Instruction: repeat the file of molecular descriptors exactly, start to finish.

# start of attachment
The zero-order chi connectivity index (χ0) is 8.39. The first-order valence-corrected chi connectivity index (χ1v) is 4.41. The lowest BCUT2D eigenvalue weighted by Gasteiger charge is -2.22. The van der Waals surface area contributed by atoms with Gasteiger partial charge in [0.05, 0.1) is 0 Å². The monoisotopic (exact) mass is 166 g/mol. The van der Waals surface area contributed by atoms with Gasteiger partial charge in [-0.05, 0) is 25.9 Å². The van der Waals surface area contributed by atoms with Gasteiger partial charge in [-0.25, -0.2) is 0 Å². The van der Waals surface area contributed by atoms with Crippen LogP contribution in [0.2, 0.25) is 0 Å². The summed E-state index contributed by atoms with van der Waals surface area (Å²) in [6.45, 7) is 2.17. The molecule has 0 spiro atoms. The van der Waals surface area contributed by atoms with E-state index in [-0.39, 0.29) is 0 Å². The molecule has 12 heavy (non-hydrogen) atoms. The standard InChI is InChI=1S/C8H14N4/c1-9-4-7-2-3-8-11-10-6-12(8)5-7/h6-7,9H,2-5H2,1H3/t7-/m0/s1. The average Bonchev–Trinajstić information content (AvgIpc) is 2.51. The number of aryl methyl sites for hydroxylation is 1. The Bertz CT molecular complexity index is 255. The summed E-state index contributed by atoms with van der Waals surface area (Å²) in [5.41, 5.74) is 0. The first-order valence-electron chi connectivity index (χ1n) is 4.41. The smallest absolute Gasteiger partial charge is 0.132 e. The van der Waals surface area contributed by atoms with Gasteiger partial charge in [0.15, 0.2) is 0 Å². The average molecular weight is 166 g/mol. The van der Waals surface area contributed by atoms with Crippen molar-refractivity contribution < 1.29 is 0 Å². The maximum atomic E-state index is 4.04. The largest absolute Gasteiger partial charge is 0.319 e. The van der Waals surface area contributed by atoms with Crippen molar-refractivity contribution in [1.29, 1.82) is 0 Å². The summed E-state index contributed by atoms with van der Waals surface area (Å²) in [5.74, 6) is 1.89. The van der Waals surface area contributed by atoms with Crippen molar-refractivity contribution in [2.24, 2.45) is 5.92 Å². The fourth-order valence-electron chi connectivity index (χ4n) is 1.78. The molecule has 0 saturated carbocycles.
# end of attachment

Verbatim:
The zero-order chi connectivity index (χ0) is 8.39. The first-order valence-corrected chi connectivity index (χ1v) is 4.41. The lowest BCUT2D eigenvalue weighted by Gasteiger charge is -2.22. The van der Waals surface area contributed by atoms with Gasteiger partial charge in [0.05, 0.1) is 0 Å². The monoisotopic (exact) mass is 166 g/mol. The van der Waals surface area contributed by atoms with Gasteiger partial charge in [-0.05, 0) is 25.9 Å². The van der Waals surface area contributed by atoms with Gasteiger partial charge in [-0.25, -0.2) is 0 Å². The van der Waals surface area contributed by atoms with Crippen LogP contribution in [0.2, 0.25) is 0 Å². The summed E-state index contributed by atoms with van der Waals surface area (Å²) in [6.45, 7) is 2.17. The molecule has 0 spiro atoms. The van der Waals surface area contributed by atoms with E-state index in [-0.39, 0.29) is 0 Å². The molecule has 12 heavy (non-hydrogen) atoms. The standard InChI is InChI=1S/C8H14N4/c1-9-4-7-2-3-8-11-10-6-12(8)5-7/h6-7,9H,2-5H2,1H3/t7-/m0/s1. The average Bonchev–Trinajstić information content (AvgIpc) is 2.51. The number of aryl methyl sites for hydroxylation is 1. The Bertz CT molecular complexity index is 255. The summed E-state index contributed by atoms with van der Waals surface area (Å²) in [5.41, 5.74) is 0. The first-order valence-electron chi connectivity index (χ1n) is 4.41. The smallest absolute Gasteiger partial charge is 0.132 e. The van der Waals surface area contributed by atoms with Gasteiger partial charge in [0.15, 0.2) is 0 Å². The average molecular weight is 166 g/mol. The van der Waals surface area contributed by atoms with Crippen molar-refractivity contribution < 1.29 is 0 Å². The maximum atomic E-state index is 4.04. The largest absolute Gasteiger partial charge is 0.319 e. The van der Waals surface area contributed by atoms with Crippen molar-refractivity contribution in [1.29, 1.82) is 0 Å². The summed E-state index contributed by atoms with van der Waals surface area (Å²) in [5.74, 6) is 1.89. The van der Waals surface area contributed by atoms with Crippen molar-refractivity contribution in [2.24, 2.45) is 5.92 Å². The fourth-order valence-electron chi connectivity index (χ4n) is 1.78. The molecule has 0 saturated carbocycles.